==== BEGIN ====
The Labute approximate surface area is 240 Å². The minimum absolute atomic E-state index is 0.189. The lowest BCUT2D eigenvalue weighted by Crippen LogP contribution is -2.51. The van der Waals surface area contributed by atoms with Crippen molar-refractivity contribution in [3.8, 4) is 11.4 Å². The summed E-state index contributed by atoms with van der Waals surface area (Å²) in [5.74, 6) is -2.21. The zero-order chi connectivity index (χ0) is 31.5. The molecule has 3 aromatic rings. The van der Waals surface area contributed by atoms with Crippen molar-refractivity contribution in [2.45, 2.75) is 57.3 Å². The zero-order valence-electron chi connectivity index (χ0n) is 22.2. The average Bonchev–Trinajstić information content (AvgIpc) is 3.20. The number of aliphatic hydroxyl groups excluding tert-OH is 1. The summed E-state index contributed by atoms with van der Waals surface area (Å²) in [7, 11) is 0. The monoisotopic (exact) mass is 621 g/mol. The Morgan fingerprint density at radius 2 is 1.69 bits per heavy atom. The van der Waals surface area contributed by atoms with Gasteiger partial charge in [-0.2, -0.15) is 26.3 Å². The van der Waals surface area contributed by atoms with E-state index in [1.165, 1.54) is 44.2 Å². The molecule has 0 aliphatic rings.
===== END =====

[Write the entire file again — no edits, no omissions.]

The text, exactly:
The Labute approximate surface area is 240 Å². The minimum absolute atomic E-state index is 0.189. The lowest BCUT2D eigenvalue weighted by Crippen LogP contribution is -2.51. The van der Waals surface area contributed by atoms with Crippen molar-refractivity contribution in [3.8, 4) is 11.4 Å². The summed E-state index contributed by atoms with van der Waals surface area (Å²) in [5.74, 6) is -2.21. The zero-order chi connectivity index (χ0) is 31.5. The molecule has 3 aromatic rings. The van der Waals surface area contributed by atoms with Crippen molar-refractivity contribution in [2.45, 2.75) is 57.3 Å². The zero-order valence-electron chi connectivity index (χ0n) is 22.2. The average Bonchev–Trinajstić information content (AvgIpc) is 3.20. The number of aliphatic hydroxyl groups excluding tert-OH is 1. The summed E-state index contributed by atoms with van der Waals surface area (Å²) in [7, 11) is 0. The monoisotopic (exact) mass is 621 g/mol. The Morgan fingerprint density at radius 2 is 1.69 bits per heavy atom. The van der Waals surface area contributed by atoms with Gasteiger partial charge in [-0.2, -0.15) is 26.3 Å². The van der Waals surface area contributed by atoms with E-state index in [1.165, 1.54) is 44.2 Å². The molecule has 0 aliphatic rings.